Tuesday, March 25, 2008

The Merciless Lady

I just finished reading a, honestly, rather forgettable book called The Pre-Raphaelites: Their Lives in Letters and Diaries. There wasn't much new information to be found in this book, but there was a small color illustration in a section on Rossetti of an artwork I had never noticed before, called The Merciless Lady. The caption noted that the picture showed "a man between two women, one dark, one fair, in triangular tension of the kind that characterized many of his own emotional relationships."

Well, looking at it, I'd call that an understatement! I think this picture shows, incredibly clearly, the love Rossetti had for two specific women...Lizzie and Jane. The figure on the left is most definitely reminiscent of Jane Morris, with her dark hair and distinctive profile. The figure on the right, with her pale hair and eyes downcast, is a dead-ringer for Lizzie. The central figure, which is Rossetti in my mind, has his hands clasped in Jane's, but his attention is captured by Lizzie. What a perfectly iconic image of the tumult Jane must have felt being in a relationship with a man who was still, in many ways, fixated on his dead beloved. I've never seen an artwork that so fully captured the sum of emotions involved with Rossetti's feelings toward these two very different beauties.

What do you think of this image? What does it say to you?


Margaret said...

I totally agree! But it was painted in 1865, after Lizzie's death. I actually think that the blonde is Fanny Cornforth, Rossetti's housekeeper and mistress, whom Jane was always rather jealous of, since Rossetti was with her all the time...What do you think?

Anonymous said...

The title is what gets me, because it makes you wonder. Did he perhaps see Jane as merciless?

I love this painting because of their body language...he so entranced by the young lovely (I think it is Fanny, too) and the figure that is obviously Jane sits so stiffly, a protective (or predatory?) clasp on his arm.

Rossetti was very good at keeping his life compartmentalized, so Fanny and Jane may not have had that much contact with each other in actuality. But I do wonder if this painting is based in truth.

Have you read Kirsty Stonell Walker's biography of Fanny? I enjoyed it very much.

Grace said...

You both really think it's Fanny? Even with those heavy-lidded downcast eyes? I'd be surprised to find that out, but then he did indeed use Fanny as a model an awful lot. The face just seems so delicate, as well as the build, for it to be Fanny. Stephanie, this figure actually really reminds me a lot of the one in _Bottles_ that has been described as Fanny and also as Siddal. How interesting! :)

Although playing devil's advocate to my opinion, he DID seem to use Fanny as the temptress in a lot of his pieces, and this fair maiden is definitely in more of a temptress role.

But in any case, the figure on the left, we all seem to agree, is reminiscent of Jane, and the way she's pulling him back from his attention to the other woman is reminiscent of Rossetti's playboy character.

I think of the titular Merciless Lady as being Siddal, in his eyes, who continued to haunt and captivate him even after her death. (of course I don't view her in such a negative light, but I suspect he might have some bitterness involved with his posthumous obsession with her!)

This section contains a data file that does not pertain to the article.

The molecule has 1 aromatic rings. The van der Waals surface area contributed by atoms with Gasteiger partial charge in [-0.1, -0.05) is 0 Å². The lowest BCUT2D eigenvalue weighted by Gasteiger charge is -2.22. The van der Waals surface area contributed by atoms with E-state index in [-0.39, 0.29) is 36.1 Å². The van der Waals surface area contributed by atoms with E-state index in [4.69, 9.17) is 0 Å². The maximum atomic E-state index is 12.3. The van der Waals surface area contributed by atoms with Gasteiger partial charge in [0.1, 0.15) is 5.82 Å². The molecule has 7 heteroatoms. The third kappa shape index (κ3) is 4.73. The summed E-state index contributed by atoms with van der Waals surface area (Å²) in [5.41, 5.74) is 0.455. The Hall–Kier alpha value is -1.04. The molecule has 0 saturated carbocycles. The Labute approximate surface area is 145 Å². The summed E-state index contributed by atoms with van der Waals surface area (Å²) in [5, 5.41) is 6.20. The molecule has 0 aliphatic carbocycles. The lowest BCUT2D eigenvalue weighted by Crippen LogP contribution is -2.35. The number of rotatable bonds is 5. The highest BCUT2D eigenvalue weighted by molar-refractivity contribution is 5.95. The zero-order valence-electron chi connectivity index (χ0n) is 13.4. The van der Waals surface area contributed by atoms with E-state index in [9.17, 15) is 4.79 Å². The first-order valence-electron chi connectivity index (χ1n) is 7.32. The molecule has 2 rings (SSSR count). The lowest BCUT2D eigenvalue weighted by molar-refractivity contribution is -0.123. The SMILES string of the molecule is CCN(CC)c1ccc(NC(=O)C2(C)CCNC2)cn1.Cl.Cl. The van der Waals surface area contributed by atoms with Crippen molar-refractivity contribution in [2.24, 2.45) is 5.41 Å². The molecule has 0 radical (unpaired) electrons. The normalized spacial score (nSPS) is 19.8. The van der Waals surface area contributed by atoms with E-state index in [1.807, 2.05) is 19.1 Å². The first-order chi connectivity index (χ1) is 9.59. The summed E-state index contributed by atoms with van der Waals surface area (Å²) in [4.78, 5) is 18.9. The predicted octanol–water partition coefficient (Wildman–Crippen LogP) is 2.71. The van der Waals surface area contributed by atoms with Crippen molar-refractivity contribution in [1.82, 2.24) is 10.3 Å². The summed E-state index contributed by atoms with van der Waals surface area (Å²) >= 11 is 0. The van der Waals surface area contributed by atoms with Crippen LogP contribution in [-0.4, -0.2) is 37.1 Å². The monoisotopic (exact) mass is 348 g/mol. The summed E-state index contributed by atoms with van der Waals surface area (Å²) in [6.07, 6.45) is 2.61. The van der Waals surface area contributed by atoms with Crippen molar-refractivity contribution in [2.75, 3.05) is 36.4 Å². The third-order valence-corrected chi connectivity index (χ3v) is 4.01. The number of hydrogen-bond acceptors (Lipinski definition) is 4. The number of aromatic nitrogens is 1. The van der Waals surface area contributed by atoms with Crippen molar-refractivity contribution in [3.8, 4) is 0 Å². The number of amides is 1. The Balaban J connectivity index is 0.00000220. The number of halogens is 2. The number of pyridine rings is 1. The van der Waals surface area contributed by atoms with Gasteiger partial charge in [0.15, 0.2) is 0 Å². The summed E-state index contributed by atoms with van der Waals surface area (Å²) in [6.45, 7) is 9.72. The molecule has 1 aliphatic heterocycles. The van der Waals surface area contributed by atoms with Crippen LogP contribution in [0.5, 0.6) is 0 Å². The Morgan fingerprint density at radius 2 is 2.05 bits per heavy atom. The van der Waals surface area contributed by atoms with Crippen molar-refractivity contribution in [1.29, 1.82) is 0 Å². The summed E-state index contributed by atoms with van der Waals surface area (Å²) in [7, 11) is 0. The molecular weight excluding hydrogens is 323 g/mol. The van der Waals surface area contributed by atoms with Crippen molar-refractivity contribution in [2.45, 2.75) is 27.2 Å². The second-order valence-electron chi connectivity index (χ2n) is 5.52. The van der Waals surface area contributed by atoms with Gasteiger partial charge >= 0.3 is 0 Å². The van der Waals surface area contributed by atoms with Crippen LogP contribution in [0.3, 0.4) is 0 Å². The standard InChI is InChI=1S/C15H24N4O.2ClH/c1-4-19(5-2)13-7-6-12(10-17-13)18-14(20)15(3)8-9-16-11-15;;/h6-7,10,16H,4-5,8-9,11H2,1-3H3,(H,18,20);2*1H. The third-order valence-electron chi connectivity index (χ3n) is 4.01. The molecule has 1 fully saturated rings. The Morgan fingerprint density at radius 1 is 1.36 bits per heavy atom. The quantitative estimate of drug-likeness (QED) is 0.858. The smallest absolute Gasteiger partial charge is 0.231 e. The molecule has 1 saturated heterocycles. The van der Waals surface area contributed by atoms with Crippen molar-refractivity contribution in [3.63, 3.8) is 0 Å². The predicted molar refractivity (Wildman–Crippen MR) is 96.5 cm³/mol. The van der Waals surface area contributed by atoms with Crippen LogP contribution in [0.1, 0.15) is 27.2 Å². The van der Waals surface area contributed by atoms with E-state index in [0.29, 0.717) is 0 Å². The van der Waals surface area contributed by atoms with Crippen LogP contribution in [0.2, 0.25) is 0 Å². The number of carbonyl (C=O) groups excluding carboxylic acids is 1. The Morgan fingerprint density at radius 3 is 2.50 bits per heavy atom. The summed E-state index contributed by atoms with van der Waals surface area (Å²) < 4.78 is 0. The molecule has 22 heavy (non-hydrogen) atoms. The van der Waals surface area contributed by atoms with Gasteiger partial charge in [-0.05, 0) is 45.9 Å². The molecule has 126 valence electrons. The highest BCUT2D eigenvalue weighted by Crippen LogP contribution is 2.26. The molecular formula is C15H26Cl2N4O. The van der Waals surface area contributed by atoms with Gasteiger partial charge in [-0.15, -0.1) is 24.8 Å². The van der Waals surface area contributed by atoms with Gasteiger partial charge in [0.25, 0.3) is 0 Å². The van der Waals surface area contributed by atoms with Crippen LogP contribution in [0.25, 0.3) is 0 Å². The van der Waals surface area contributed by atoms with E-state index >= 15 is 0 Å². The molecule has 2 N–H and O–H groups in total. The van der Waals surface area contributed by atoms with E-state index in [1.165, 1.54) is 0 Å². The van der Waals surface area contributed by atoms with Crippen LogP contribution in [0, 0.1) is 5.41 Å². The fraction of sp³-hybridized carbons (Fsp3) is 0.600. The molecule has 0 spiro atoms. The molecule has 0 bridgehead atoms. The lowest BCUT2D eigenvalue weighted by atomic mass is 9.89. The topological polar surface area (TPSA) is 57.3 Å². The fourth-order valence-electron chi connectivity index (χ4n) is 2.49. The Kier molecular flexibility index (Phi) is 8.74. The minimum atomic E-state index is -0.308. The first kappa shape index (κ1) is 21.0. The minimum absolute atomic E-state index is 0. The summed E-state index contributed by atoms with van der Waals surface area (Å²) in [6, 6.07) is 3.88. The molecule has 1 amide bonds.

Grace said...

Oh, and PS: I haven't read the biography yet, just a dozen pages that were available on the Google book preview pages, but I do very much want to track it down!

Anonymous said...

I think it is interesting that both ladies are clothed in green as if to give them equal billing, at least on a visual level. His body language also adds to the balance - leaning towards one, being pulled by the other - a kind of give and take. He could easily have put one in another color to further differeniate but chose not too, and I wonder if this is symbolic?

Green with envy?

Grace said...

Oooh nice catch, Lisa! I think you're right, that visually the green ties the two of them together and creates more of a feeling of equality.

Anonymous said...

Also, look at the glasses at their feet. Only the merciless lady's is still full, untouched.

Grace said...

True! And so many ways to interpret that. It could be symbolic of "the cup of life" that is drained empty for the two, but still full to the brim for Jane. It could represent the feeling of inebriation he feels towards the harpist, and the fact that Jane is still "seeing clearly." Or it could just plain mean that the two figures are more inclined to "eat, drink, and be merry" while Jane takes a more temperate view.

What fun!

Anonymous said...


The only thing is, it that to me (given that I cannot see the large canvas), it doesn't look like he's staring at the blonde... it looks like he's staring into the space in front of the blonde.

Whereas the two women appear to be looking at each other, and the blonde has, well, claws.

And they all appear to be sitting on grass growing on top of bricks. (? -> !)

['That's definately an odd one.']

Sphinxvictorian said...

Max, I think they're sitting on a what is known in landscape garden terms as a "ha-ha", a break in a lawn, often made with brick or stone, which was there to keep the livestock that sometimes wandered the outer parts of an estate's park.

This site has a series of pictures that illustrates the restoration of a ha-ha wall in Swindon:


Do others here concur?

Sphinxvictorian said...

I should have said that it was meant to keep the livestock from wandering closer to the house and getting into any more formal gardens there.

Grace said...

Looks like a "ha-ha" to me. What a crazy name! I learn something every day :)